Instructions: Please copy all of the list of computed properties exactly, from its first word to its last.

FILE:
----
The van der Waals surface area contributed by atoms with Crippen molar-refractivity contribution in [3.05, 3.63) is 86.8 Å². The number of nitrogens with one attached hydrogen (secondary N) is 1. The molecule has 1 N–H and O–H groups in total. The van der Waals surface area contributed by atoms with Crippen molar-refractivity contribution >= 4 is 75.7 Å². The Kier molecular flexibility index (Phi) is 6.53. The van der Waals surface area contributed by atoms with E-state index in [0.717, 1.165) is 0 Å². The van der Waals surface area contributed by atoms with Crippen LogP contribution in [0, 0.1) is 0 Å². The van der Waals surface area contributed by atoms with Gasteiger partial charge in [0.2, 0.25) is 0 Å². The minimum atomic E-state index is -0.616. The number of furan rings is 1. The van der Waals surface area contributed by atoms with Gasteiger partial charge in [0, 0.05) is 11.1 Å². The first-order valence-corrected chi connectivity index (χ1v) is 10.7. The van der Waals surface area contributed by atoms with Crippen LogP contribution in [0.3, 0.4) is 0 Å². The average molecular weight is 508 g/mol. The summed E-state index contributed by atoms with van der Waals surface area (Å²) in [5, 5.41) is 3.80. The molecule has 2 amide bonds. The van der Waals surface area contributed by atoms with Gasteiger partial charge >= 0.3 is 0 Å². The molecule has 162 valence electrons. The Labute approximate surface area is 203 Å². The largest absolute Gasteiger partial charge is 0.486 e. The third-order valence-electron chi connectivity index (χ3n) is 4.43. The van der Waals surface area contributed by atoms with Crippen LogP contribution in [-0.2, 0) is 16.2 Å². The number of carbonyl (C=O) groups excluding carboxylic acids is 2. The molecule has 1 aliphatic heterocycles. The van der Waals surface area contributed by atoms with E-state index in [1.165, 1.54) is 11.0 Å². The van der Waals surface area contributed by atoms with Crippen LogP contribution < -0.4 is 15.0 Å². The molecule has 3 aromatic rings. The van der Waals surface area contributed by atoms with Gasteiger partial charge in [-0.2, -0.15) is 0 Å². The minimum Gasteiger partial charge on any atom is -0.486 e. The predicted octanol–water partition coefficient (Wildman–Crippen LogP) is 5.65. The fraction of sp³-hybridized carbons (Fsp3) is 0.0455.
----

The van der Waals surface area contributed by atoms with Crippen molar-refractivity contribution in [3.05, 3.63) is 86.8 Å². The number of nitrogens with one attached hydrogen (secondary N) is 1. The molecule has 1 N–H and O–H groups in total. The van der Waals surface area contributed by atoms with Crippen molar-refractivity contribution >= 4 is 75.7 Å². The Kier molecular flexibility index (Phi) is 6.53. The van der Waals surface area contributed by atoms with E-state index in [0.717, 1.165) is 0 Å². The van der Waals surface area contributed by atoms with Crippen LogP contribution in [0, 0.1) is 0 Å². The van der Waals surface area contributed by atoms with Gasteiger partial charge in [0.2, 0.25) is 0 Å². The minimum atomic E-state index is -0.616. The number of furan rings is 1. The van der Waals surface area contributed by atoms with Gasteiger partial charge in [0, 0.05) is 11.1 Å². The first-order valence-corrected chi connectivity index (χ1v) is 10.7. The van der Waals surface area contributed by atoms with Crippen LogP contribution in [0.3, 0.4) is 0 Å². The average molecular weight is 508 g/mol. The summed E-state index contributed by atoms with van der Waals surface area (Å²) in [5, 5.41) is 3.80. The molecule has 2 amide bonds. The van der Waals surface area contributed by atoms with Gasteiger partial charge >= 0.3 is 0 Å². The molecule has 162 valence electrons. The Labute approximate surface area is 203 Å². The largest absolute Gasteiger partial charge is 0.486 e. The third-order valence-electron chi connectivity index (χ3n) is 4.43. The van der Waals surface area contributed by atoms with Crippen LogP contribution in [-0.2, 0) is 16.2 Å². The number of carbonyl (C=O) groups excluding carboxylic acids is 2. The molecule has 1 aliphatic heterocycles. The van der Waals surface area contributed by atoms with E-state index in [1.165, 1.54) is 11.0 Å². The van der Waals surface area contributed by atoms with Crippen LogP contribution < -0.4 is 15.0 Å². The molecule has 3 aromatic rings. The van der Waals surface area contributed by atoms with Gasteiger partial charge in [-0.2, -0.15) is 0 Å². The minimum Gasteiger partial charge on any atom is -0.486 e. The predicted octanol–water partition coefficient (Wildman–Crippen LogP) is 5.65. The fraction of sp³-hybridized carbons (Fsp3) is 0.0455.